China and the United States have agreed to maintain high-level exchanges and communications at all levels in the economic field in accordance with the consensus reached by the two heads of state during their meeting in Bali, China’s Ministry of Finance said Monday.
The ministry made the remarks when commenting on the U.S. Treasury Secretary Janet Yellen’s four-day visit to China that concluded Sunday.
During meetings with Yellen, the Chinese side has expressed the hope that the United States will be rational and pragmatic in bringing bilateral ties back to the right track at an early date, the ministry said.
The ministry expounded on China’s stance on bilateral economic issues and common global challenges, including the mutually-beneficial nature of China-U.S. economic relations, concerns over the U.S. economic sanctions and suppression of China, China’s position on healthy economic competition and China’s willingness to work with the United States in addressing global challenges.
To achieve sound China-U.S. economic relations, China believes that it is necessary to fully respect the legitimate development rights and interests of all parties and conduct healthy competition in accordance with the principles of market economy and WTO rules.
“Differences should not lead to estrangement. Instead, they should precisely be a motivation to enhance communications and exchanges,” the ministry stated.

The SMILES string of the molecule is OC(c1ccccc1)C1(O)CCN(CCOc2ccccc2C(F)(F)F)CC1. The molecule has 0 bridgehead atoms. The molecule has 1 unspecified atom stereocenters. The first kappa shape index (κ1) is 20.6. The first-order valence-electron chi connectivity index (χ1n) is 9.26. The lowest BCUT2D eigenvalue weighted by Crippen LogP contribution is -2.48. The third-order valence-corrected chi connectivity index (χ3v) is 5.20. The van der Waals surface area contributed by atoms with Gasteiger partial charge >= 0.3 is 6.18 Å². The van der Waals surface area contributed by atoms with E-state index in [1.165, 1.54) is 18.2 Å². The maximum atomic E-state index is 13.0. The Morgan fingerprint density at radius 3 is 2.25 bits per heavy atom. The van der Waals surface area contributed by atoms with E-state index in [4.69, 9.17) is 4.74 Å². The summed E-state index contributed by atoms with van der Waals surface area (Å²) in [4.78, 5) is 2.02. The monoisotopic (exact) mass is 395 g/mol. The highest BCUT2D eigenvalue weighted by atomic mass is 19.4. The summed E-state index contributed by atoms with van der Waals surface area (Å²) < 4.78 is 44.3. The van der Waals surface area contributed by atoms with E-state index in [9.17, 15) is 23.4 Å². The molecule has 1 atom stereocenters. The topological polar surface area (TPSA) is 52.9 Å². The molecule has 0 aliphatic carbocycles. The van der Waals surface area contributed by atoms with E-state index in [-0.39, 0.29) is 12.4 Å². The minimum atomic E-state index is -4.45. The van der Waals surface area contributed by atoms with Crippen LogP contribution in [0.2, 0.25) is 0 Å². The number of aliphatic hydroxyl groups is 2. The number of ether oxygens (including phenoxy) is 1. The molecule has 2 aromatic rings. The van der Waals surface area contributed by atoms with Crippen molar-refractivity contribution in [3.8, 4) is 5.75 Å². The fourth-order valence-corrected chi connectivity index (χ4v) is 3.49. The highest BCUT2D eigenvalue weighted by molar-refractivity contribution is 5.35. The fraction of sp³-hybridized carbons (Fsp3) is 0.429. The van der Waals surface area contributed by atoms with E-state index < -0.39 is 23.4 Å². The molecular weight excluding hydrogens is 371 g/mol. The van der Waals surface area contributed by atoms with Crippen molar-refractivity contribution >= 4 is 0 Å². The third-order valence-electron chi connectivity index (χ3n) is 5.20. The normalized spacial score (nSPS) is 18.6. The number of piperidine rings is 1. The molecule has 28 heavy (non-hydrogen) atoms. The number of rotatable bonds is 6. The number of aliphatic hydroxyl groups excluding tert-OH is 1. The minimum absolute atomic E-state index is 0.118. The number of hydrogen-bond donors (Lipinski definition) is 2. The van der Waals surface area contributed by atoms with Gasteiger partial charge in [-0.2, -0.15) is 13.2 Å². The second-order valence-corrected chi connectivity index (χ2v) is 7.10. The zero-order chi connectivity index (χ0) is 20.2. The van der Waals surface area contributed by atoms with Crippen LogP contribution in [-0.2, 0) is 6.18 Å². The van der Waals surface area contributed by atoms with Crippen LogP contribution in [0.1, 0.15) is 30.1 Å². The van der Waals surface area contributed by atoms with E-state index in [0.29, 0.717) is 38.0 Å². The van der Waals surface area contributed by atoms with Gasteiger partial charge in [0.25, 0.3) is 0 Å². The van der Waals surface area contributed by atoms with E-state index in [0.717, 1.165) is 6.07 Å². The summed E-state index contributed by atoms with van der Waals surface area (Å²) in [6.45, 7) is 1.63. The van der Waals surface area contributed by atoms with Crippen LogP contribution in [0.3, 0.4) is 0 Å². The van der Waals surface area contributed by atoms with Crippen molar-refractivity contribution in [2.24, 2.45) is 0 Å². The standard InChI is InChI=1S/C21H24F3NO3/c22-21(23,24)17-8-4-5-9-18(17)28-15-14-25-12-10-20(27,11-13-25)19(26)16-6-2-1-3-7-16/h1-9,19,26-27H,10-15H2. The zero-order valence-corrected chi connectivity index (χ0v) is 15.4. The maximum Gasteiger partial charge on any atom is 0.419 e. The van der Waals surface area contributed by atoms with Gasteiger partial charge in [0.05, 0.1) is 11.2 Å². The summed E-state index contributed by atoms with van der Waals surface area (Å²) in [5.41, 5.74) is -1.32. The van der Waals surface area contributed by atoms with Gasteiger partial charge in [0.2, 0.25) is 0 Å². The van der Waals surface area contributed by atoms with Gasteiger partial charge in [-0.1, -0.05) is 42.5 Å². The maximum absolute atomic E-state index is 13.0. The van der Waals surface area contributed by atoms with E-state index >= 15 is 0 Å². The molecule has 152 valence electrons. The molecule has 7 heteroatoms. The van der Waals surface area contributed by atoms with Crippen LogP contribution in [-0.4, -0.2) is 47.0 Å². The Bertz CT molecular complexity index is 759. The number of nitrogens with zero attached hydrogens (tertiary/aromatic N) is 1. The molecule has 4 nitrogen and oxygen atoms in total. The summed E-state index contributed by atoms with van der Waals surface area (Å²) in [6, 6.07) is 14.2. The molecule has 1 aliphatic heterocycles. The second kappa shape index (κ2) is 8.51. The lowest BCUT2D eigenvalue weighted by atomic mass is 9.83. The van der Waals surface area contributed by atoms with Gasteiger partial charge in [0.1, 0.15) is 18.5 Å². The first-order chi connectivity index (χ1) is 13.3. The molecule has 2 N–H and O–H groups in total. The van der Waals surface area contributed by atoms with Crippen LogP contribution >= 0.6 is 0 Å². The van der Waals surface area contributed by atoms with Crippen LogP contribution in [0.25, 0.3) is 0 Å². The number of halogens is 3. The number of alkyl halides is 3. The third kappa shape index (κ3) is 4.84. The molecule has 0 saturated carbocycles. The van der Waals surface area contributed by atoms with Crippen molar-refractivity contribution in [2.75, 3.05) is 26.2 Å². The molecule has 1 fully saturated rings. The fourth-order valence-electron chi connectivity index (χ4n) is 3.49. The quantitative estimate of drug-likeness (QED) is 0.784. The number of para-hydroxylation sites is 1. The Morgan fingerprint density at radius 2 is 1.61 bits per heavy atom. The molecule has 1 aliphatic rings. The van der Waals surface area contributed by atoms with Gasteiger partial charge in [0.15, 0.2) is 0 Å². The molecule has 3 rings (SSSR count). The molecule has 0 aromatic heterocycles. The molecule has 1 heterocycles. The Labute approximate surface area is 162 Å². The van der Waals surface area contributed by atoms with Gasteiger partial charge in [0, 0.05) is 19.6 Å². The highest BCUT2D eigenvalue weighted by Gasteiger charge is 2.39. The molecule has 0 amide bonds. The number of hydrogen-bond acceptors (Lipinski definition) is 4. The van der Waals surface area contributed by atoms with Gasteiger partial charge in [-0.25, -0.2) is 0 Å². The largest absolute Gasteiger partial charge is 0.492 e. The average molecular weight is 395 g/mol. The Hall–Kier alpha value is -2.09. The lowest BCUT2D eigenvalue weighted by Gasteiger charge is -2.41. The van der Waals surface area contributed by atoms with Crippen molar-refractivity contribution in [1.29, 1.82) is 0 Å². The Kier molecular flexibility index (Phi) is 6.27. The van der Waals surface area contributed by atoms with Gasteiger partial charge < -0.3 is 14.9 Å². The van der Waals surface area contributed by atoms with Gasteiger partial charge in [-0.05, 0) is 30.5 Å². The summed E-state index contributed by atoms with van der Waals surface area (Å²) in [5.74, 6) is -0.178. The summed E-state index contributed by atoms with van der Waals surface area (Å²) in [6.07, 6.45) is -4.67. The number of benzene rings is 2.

China and the United States should seek consensus on important bilateral economic issues through candid communications to inject stability and positive energy into the bilateral economic relations, the ministry said.
The economic relations between the two countries are mutually beneficial in nature, the ministry added. China believes that its development is an opportunity rather than a challenge to the United States, and a gain rather than a risk. Strengthening cooperation between the two sides is the practical need and the right choice for both countries, according to the ministry.
The U.S. side said it does not seek to “decouple” from China, and that decoupling the world’s top two economies would be disastrous for both countries and would bring instability to the world. The U.S. side has no intention of forcing other countries to choose sides and fragmenting the world economy.
China reiterated its concerns, urging the U.S. side to lift additional tariffs on Chinese products, stop the suppression of Chinese enterprises, treat two-way investments fairly, relax U.S. export controls on China, and lift the ban on imports of all products related to Xinjiang.
China expressed the hope that the U.S. side will take concrete actions to respond to its major concerns related to bilateral economic relations.
In the face of increasingly serious global challenges concerning macroeconomic and financial stability, climate change and debt issues, China hopes that developed countries, including the United States, will assume their due responsibilities, understand and accommodate the concerns of developing countries, and do more to promote common global development.